Skip to Navigation
Skip to Content

Support PSR!

Your membership supports PSR's work to reduce global warming, eliminate toxics in our environment and abolish nuclear weapons. YOU make our work possible. Thank you.

Donate Now »

Take Action

The Paris Climate Agreement puts the world on track to avoid dangerous climate change. Tell President Trump that leaving the accord puts polluters' interests before our health and welfare.

Climate: From ‘hot’ to ‘extremely hot’

Posted by Frederik Lichtenberg on January 31, 2012

This is the second in a series of posts by Frederik Lichtenberg, PSR’s climate intern.

These days, global warming makes spring come earlier and fall later and the period in between to be hotter; summer-like conditions are protracted. For this reason, in his recent article, “Perceptions of Climate Change: The New Climate Dice,” global warming expert James Hansen focuses on changes in summer temperatures.

Hansen and his co-authors point out that it is not only the quantity of “hot” events that has risen but also the quality, which is indicated by a new category referred to as “extremely hot.” This category, which refers to weather events more than three standard deviations warmer than climatology would have predicted, did not exist in the period from 1951-1980. Yet it is quite frequent to find “extremely hot” weather events in the years 1981-2010.

The emergence of this new “extremely hot” category shows that in order to describe the climate of 1981-2010, then-existing categories were inadequate since such extreme temperatures so infrequent during 1950-1981. The land areas affected by these temperatures only covered a “few tenths of one percent” back then. The current figure for the occurrence of such anomalies is 10%, a drastic increase which shows very well just how intensely our climate has shifted towards warmer temperatures in a very short period of time.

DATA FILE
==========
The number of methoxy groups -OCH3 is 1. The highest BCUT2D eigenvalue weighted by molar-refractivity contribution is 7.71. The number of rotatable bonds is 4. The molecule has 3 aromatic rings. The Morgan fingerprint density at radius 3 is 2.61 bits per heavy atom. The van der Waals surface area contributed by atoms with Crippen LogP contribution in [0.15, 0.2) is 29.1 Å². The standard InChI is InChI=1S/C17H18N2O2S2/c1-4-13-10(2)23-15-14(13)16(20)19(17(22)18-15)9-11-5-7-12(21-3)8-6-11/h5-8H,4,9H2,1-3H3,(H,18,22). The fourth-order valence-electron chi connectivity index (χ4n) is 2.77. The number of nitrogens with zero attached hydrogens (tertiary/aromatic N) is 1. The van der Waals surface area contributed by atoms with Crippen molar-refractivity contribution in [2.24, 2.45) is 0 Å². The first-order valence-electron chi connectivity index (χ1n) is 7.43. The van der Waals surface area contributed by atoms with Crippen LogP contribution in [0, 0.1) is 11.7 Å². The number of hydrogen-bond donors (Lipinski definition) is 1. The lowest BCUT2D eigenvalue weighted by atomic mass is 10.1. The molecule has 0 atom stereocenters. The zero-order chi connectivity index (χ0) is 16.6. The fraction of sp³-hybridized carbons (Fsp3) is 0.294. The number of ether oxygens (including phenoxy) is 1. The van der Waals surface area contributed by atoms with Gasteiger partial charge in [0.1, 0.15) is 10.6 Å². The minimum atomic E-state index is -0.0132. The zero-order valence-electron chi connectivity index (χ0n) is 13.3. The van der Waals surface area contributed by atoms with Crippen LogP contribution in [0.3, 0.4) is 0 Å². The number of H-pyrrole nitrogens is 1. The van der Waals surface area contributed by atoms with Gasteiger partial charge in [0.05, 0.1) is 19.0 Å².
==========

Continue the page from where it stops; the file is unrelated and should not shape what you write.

The frequent temperatures of this magnitude suggest that well-remembered anomalies such as the summer heat in the Moscow area in 2010 or Texas in 2011 were a consequence of both global warming and specific local weather patterns at the time.

Furthermore, this trend – the climate dice loaded towards extreme heat – is expected to continue.

Comments

Leave your comment

Name
Comment
Enter this word: Change

Action Alerts

More action alerts»

Resources

  • Video: Fracking - Too Dirty, Too Dangerous

    Former executive director of Physicians for Social Responsibility, Catherine Thomasson, MD, presents findings from PSR's report "Too Dirty, Too Dangerous: Why Health Professionals Reject Natural Gas". It is based on summaries of recent medical and scientific studies which clearly convey the health threats that accompany use of methane as a fuel. Read more »

  • Webinar: The Fight for Solar

    Solar energy is one of our best hopes for a clean energy future – yet some utility companies are trying to stifle the spread of rooftop solar. Learn more about the fight for rooftop ("distributed") solar. Read more »

  • Regional Greenhouse Gas Initiative (RGGI) Fact Sheet

    RGGI has significantly reduced air pollution from fossil fuel power plants, improving the health of people living in the Northeast and mid-Atlantic regions. Read more »

In the Spotlight

  • November 30, 2016
    Eating for Climate and Health
    PSR's new PowerPoint presentation on how climate change impacts food production, and agriculture's contribution to climate change.